I am actually two exams down, with one left to go.

Some tips:
  • Keep track of where the location of the exam is. There is an online reference. Do a google search for UCT exam timetables (the site URL is weird). You then accept their terms and conditions and enter your student ID, and the site brings up your exam schedule with locations. The exams do not seem to ever be held in the same classroom where the course was conducted. With loadshedding, that venue may change further.
  • Bring layers and possibly even a blanket. The rooms are quite cold. The Sports Centre, where my next exam will be written, is open to the elements. There is a roof, but the wind cuts right through the open sides.
  • Turn off your cell phone and leave it in your bag. They are very serious about that here.
  • Apparently, it is incredibly bad form to write an exam in pencil. Make sure you have functioning pens. I realize this may not be a big deal for some, but I do pretty much everything in pencil.


Teach Out

Twice a week, during this semester, I have joined some other students to go out to the townships and tutor disadvantaged high school students. This has all be part of a student organization called TeachOut.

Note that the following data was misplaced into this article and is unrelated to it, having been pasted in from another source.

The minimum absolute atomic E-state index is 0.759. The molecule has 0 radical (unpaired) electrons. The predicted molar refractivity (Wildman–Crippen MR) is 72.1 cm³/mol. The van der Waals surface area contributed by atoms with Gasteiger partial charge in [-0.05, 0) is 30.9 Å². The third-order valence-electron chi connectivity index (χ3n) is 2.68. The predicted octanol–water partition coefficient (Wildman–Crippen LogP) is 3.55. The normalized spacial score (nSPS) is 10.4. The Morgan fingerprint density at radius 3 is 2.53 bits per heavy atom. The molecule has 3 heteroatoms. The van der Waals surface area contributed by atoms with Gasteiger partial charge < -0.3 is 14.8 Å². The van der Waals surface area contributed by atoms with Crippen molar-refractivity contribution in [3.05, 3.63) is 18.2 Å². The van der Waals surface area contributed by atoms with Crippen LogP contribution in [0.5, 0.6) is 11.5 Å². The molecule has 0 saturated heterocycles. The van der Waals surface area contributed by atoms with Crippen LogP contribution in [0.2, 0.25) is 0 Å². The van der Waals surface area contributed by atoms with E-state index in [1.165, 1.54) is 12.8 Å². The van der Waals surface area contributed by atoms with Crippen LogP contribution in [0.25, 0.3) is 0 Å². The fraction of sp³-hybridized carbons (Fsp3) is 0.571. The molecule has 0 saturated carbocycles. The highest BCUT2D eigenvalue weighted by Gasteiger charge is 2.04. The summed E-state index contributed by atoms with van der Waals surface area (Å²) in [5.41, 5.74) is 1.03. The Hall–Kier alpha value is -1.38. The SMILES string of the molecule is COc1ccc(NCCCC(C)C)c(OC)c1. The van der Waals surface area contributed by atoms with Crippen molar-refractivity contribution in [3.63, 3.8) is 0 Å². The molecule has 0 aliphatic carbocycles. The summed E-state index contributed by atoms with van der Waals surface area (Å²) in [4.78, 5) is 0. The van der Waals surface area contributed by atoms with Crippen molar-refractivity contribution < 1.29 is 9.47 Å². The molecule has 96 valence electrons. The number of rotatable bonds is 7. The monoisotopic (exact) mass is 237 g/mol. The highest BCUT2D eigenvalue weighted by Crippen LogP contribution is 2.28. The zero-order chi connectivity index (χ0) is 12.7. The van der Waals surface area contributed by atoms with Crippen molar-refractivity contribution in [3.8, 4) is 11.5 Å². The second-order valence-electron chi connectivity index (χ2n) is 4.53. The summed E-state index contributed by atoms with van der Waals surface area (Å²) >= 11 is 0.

TeachOut is a project under a larger umbrella organization called Ubunye that promotes social development. TeachOut operates under this umbrella along with Inkanyezi (a mentorship program) and Thetani Debating League (formerly the Township Debating League or TDL).

There is another student organization at UCT called Shawco, where student volunteers from the university work with young people in disadvantaged conditions. A couple of my housemates and friends work with Shawco. That organization appears to be more well-represented in the materials for students coming to study at UCT for a semester. I knew about it before I got here, but I only learned about Ubunye and its parts during the IAPO student orientation back in early February.